There seem to be two major criticisms of Kearns as a professor. First, some students have complained that Government 154 is "whirlwind historicism" because it whips through 200 years of American history. However, concentrating in depth on specific moments in history would miss the basic thrust of the course, which is to examine the evolving structure of the presidency, throughout American history. Secondly, Kearns is criticized for being overextended. For the last two years she has been so committed to outside activities that she has not been as accessible as before. Nonetheless she is still more accessible and approachable than most members of the faculty.
It is difficult to pinpoint the antipathy against Kearns. Perhaps there is a bit of the Eric Segal jealousy phenomenon involved. The consensus at Yale was that Segal would have received tenure had he not been a little too successful with Love Story. Kearns has dined with presidents and is friendly with the elite of the journalist, literary, political and academic society. Maybe this cosmopolitan aspect of her life has made her seem somehow less devoted to the rigors and seriousness of academic existence.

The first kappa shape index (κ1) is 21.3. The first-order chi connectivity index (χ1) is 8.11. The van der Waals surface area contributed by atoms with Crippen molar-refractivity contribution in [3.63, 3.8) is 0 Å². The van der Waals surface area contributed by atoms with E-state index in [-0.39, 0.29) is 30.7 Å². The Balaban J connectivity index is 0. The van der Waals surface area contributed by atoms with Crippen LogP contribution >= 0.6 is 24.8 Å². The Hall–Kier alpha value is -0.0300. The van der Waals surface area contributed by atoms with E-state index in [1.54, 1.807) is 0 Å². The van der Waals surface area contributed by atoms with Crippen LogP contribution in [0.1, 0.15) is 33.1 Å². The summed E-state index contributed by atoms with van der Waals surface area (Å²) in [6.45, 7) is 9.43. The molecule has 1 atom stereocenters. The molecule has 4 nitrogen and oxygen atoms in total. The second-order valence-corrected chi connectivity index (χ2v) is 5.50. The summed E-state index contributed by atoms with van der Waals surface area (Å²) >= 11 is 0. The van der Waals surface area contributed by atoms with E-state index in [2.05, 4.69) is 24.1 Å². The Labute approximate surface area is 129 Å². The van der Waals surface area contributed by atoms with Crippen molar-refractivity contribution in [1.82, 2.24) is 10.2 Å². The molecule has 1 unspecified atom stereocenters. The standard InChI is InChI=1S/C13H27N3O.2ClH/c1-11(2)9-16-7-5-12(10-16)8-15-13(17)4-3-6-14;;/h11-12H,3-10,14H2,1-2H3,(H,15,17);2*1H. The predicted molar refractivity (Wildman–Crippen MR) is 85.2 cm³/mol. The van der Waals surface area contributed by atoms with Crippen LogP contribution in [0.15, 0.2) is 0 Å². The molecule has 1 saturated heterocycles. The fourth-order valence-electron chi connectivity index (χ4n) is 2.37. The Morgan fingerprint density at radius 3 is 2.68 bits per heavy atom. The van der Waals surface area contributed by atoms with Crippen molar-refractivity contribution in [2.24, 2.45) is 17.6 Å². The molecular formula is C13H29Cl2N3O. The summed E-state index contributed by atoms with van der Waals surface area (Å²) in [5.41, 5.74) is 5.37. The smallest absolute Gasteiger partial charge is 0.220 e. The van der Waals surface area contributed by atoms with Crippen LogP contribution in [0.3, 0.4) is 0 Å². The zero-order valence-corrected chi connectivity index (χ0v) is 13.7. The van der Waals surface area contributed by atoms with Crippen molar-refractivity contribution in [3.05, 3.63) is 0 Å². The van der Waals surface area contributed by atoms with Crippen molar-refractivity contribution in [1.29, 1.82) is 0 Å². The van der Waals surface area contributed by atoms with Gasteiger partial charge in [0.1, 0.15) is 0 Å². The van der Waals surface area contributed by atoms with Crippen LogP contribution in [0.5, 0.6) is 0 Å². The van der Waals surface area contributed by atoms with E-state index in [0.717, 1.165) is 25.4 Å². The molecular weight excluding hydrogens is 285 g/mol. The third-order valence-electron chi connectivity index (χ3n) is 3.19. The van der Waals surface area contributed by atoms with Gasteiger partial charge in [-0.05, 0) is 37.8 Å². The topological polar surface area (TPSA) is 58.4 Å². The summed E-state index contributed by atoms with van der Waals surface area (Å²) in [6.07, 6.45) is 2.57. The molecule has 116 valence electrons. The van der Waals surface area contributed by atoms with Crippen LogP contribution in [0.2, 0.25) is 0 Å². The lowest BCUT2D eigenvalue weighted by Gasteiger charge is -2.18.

Then there are those who have insinuated that Kearns's relationship with Goodwin means she is "dominated" by him. The notion of Kearns, a White House fellow who has written a book, ghostwritten a presidential autobiography, and taught a Harvard course for several years, as "unliberated" is laughable. Moreover, it's nobody's business.
The most powerful attack on Kearns' getting tenure revolves around her contract dispute with Basic Books. Many of her friends were baffled by the controversy. Their general feeling was "Why did she blow it? She had it made. Now they've got a reason for not giving her tenure."
Kearns wanted to write the book with Goodwin because she thought it would be a "better" book, but Basic Books did not want her to change it to joint authorship at such a late date. If she had had any immoral, machiavellian goals in mind, she could have waited the short time until she was approved for tenure to accomplish her allegedly sinister deeds. By breaking the contract when she did, Kearns is guilty, perhaps, of misjudgment, nothing more.
In sum, Doris Kearns is charismatic, admired, intelligent, interesting, a great teacher, and in all aspects an asset to the university. It is absurd that she might not be given tenure because of a legal dispute with a publishing company of because of vague misgivings that she is not "serious" enough. The 1974-75 Confi-guide bemoaned the fact that Doris Kearns might someday voluntarily leave the university:
She stated in her biographical blurb that she hoped to enter politics once a friendly administration is in the White House. When and if she does leave, the Government Department will lose one of its brightest stars and one of its finest courses. But no one thought that Kearns would ever be forced to leave. Hopefully, the Government Department when it votes this month will vote to give its "brightest star" the tenure she deserves